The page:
But although we’re all in the same boat with online learning, this situation (paraphrasing Emily Maitlis) is not a ‘great equaliser’. For some, this current circumstance is more difficult than it is for others and indeed exacerbates issues that are already there. For instance, if you have mental health problems, if you are a carer, or if you find it difficult to reach out at the best of times when things are difficult, it will be tougher for you than it otherwise would. I don’t know your full medical background or mental health state obviously, but if you’re struggling with low-mood and/or low-motivation, ask for help – really. It’s tough to ask sometimes, especially if you feel you aren’t sad/low/ill ‘enough’. You could be feeling a level of imposter syndrome here – rather than feeling you don’t deserve success which is a classic manifestation of imposter syndrome, many of us can feel imposter syndrome when we are struggling with. poor mental health and it can result in complete denial, which is a not very good idea. Our brains can sometimes take us down slippery slopes, from good to bad, very quickly, so even if you’re coping right now, there really is no harm in requesting some premeditated help, whether that be some talking therapy, academic support or a few essay extensions to make it all seem a bit more manageable. I’ll link a couple of places at the end of the column that can offer this kind of thing – these things take some time admin-wise, so if you act now and if you need it more urgently in the coming weeks and months, it is more instantly accessible to you at the time you most need it. This could be helpful given the circumstances, as some of the many crutches humans usually rely on when they’re feeling down – really anything involving normal socialising – aren’t available to us as normal.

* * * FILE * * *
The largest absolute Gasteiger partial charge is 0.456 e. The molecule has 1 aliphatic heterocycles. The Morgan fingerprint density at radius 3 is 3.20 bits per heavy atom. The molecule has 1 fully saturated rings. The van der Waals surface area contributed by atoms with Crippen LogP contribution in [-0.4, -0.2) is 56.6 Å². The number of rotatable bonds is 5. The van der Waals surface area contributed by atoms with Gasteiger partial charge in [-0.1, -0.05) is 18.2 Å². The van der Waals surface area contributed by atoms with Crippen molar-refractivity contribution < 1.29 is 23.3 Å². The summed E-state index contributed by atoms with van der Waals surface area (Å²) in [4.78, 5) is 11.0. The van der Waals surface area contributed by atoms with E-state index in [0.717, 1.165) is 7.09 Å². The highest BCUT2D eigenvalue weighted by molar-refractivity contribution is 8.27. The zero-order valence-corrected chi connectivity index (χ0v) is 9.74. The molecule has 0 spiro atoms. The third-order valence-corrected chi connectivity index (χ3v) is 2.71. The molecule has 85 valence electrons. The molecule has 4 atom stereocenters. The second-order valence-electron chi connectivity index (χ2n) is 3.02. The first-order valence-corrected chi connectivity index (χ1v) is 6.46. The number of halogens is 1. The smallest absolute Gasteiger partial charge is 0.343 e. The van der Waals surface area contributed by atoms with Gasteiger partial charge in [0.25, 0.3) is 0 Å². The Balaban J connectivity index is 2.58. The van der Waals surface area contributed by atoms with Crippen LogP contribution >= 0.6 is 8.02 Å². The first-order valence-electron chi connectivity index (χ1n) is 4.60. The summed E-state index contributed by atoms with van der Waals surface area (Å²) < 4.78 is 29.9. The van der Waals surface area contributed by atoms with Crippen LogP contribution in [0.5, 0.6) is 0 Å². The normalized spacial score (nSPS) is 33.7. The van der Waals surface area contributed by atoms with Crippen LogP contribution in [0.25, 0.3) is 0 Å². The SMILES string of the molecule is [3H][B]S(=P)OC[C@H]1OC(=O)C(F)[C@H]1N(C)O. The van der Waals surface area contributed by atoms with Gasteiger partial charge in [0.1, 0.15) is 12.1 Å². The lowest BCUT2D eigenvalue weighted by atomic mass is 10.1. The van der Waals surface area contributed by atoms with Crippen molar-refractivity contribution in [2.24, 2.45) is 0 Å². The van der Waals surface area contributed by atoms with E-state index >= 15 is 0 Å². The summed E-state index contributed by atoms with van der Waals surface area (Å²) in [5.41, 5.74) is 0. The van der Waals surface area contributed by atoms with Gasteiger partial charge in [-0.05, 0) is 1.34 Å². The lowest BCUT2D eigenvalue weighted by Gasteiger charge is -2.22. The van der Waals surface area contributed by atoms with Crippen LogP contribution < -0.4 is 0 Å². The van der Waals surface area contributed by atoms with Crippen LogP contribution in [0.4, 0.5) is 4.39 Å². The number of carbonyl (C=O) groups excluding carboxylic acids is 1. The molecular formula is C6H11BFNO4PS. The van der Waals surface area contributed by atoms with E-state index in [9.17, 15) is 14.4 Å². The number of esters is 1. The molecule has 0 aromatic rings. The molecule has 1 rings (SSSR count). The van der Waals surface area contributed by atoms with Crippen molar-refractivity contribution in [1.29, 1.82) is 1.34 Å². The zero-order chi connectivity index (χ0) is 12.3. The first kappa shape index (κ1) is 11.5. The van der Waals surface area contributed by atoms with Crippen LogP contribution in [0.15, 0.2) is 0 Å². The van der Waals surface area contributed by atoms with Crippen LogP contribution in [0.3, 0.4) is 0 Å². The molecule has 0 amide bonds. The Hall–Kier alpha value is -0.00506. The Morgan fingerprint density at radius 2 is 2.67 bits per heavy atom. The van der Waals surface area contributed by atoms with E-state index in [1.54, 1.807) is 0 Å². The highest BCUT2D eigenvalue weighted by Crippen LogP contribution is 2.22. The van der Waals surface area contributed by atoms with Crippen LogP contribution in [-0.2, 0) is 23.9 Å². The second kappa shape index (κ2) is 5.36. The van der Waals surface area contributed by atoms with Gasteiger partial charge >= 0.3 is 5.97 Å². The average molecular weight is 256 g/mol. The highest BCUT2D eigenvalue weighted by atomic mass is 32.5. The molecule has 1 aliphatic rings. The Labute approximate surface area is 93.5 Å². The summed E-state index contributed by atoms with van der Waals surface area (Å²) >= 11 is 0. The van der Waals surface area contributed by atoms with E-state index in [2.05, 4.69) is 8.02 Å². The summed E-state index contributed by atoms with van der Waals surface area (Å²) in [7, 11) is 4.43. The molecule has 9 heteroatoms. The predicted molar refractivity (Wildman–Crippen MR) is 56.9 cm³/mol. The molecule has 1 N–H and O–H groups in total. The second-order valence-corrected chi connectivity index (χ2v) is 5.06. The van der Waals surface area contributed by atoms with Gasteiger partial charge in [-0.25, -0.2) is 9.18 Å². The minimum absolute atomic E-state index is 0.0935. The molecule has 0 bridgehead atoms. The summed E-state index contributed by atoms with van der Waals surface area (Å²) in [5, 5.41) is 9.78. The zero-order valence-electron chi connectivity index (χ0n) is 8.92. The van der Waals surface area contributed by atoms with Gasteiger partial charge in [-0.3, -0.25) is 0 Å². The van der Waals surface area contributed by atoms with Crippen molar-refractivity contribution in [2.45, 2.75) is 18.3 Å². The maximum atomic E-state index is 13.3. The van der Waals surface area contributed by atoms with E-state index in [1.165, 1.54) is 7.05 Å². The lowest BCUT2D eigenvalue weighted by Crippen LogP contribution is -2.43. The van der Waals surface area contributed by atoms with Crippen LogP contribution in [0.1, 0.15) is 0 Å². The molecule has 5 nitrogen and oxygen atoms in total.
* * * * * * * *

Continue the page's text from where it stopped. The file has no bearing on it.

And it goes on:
You’ve highlighted you’re feeling the lack of socialising specifically – me too – it’s tough. I am seeing friends, ‘in a highly Covid safe manner’ (although I am anonymous I shouldn’t and won’t advise to break the law and put the health of our nation at risk) but we are not living the normal social life of a student. I too struggle a lot with this at the moment – what can we expect to draw from a university social life now there’s no clubs, pubs, bars and house parties? Why am I so excited about roast chicken and 11pm bedtimes now? It’s easy to worry that you’ve become boring and antisocial. But I think I’ve come to a healthy conclusion: I am simply surviving. The law and morality regarding Covid aside, it’s no fun to desperately make a million plans a week in Durham at the moment in order to feel ‘social’, furtively dodging police whilst sipping warm beer behind closed curtains, crossing your fingers you won’t be fined ten grand. I promise you haven’t been forgotten, and although you’re a finalist and are graduating this summer, when the world opens up again, I assure you, you will most likely, slowly but surely reconnect with the fun extremities of your ghostly social life once more – and if you don’t, you will sculpt a wonderful (perhaps better) one for yourself out of the people around you when we emerge from this. Finally, as for ‘getting your act together’, don’t be so hard on yourself, we’re all doing the best we can – in the meantime, sleep enough, keep on top of your work, hug your housemates and bake some banana bread.

 

Talking Therapy Links:

https://www.talkingchanges.org.uk

https://www.dur.ac.uk/counselling.service/